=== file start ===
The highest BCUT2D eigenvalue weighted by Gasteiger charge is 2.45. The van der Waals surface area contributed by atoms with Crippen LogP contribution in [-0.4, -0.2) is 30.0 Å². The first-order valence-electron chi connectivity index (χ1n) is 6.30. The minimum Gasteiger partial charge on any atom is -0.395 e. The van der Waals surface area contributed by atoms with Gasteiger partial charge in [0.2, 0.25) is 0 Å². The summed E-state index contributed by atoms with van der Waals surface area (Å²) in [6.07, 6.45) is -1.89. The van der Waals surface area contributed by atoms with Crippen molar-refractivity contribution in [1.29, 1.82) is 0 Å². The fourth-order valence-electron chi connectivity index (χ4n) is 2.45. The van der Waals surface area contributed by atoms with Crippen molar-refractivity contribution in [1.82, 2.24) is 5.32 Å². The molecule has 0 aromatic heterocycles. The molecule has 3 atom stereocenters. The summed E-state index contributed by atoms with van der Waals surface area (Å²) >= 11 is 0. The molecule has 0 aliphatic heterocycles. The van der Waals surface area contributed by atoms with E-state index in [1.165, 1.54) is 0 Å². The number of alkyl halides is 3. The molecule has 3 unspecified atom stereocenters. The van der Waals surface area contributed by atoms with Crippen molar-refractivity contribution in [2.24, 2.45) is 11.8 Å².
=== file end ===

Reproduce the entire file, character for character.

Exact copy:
The highest BCUT2D eigenvalue weighted by Gasteiger charge is 2.45. The van der Waals surface area contributed by atoms with Crippen LogP contribution in [-0.4, -0.2) is 30.0 Å². The first-order valence-electron chi connectivity index (χ1n) is 6.30. The minimum Gasteiger partial charge on any atom is -0.395 e. The van der Waals surface area contributed by atoms with Gasteiger partial charge in [0.2, 0.25) is 0 Å². The summed E-state index contributed by atoms with van der Waals surface area (Å²) in [6.07, 6.45) is -1.89. The van der Waals surface area contributed by atoms with Crippen molar-refractivity contribution in [1.29, 1.82) is 0 Å². The fourth-order valence-electron chi connectivity index (χ4n) is 2.45. The van der Waals surface area contributed by atoms with Crippen molar-refractivity contribution in [1.82, 2.24) is 5.32 Å². The molecule has 0 aromatic heterocycles. The molecule has 3 atom stereocenters. The summed E-state index contributed by atoms with van der Waals surface area (Å²) >= 11 is 0. The molecule has 0 aliphatic heterocycles. The van der Waals surface area contributed by atoms with E-state index in [1.165, 1.54) is 0 Å². The number of alkyl halides is 3. The molecule has 3 unspecified atom stereocenters. The van der Waals surface area contributed by atoms with Crippen molar-refractivity contribution in [2.24, 2.45) is 11.8 Å².